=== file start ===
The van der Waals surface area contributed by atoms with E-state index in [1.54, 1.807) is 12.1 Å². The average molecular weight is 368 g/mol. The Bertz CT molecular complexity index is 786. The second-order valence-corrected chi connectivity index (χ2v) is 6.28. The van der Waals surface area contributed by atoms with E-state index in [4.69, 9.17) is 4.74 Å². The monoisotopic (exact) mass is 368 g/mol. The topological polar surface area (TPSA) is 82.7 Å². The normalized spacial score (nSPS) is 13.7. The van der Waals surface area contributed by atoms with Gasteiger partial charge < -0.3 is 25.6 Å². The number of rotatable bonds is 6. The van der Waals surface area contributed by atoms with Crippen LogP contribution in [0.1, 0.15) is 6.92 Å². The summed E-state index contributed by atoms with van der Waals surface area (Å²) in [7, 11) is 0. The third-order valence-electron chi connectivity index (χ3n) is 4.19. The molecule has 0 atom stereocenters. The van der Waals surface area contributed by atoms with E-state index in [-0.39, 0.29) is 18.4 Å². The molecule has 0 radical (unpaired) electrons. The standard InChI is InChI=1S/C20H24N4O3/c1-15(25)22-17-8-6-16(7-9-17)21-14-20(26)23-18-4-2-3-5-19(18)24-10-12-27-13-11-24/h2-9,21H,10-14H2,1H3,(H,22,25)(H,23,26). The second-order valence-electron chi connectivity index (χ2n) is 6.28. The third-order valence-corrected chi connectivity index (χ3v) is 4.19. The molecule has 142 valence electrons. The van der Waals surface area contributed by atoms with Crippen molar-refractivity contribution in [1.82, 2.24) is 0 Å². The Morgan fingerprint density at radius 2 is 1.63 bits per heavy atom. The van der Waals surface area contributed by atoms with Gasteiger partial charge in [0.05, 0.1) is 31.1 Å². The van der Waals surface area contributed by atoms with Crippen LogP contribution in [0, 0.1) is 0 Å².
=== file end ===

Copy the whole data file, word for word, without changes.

The van der Waals surface area contributed by atoms with E-state index in [1.54, 1.807) is 12.1 Å². The average molecular weight is 368 g/mol. The Bertz CT molecular complexity index is 786. The second-order valence-corrected chi connectivity index (χ2v) is 6.28. The van der Waals surface area contributed by atoms with E-state index in [4.69, 9.17) is 4.74 Å². The monoisotopic (exact) mass is 368 g/mol. The topological polar surface area (TPSA) is 82.7 Å². The normalized spacial score (nSPS) is 13.7. The van der Waals surface area contributed by atoms with Gasteiger partial charge < -0.3 is 25.6 Å². The number of rotatable bonds is 6. The van der Waals surface area contributed by atoms with Crippen LogP contribution in [0.1, 0.15) is 6.92 Å². The summed E-state index contributed by atoms with van der Waals surface area (Å²) in [7, 11) is 0. The third-order valence-electron chi connectivity index (χ3n) is 4.19. The molecule has 0 atom stereocenters. The van der Waals surface area contributed by atoms with E-state index in [-0.39, 0.29) is 18.4 Å². The molecule has 0 radical (unpaired) electrons. The standard InChI is InChI=1S/C20H24N4O3/c1-15(25)22-17-8-6-16(7-9-17)21-14-20(26)23-18-4-2-3-5-19(18)24-10-12-27-13-11-24/h2-9,21H,10-14H2,1H3,(H,22,25)(H,23,26). The second-order valence-electron chi connectivity index (χ2n) is 6.28. The third-order valence-corrected chi connectivity index (χ3v) is 4.19. The molecule has 142 valence electrons. The van der Waals surface area contributed by atoms with Crippen molar-refractivity contribution in [1.82, 2.24) is 0 Å². The Morgan fingerprint density at radius 2 is 1.63 bits per heavy atom. The van der Waals surface area contributed by atoms with Gasteiger partial charge in [0.05, 0.1) is 31.1 Å². The van der Waals surface area contributed by atoms with Crippen LogP contribution in [0, 0.1) is 0 Å².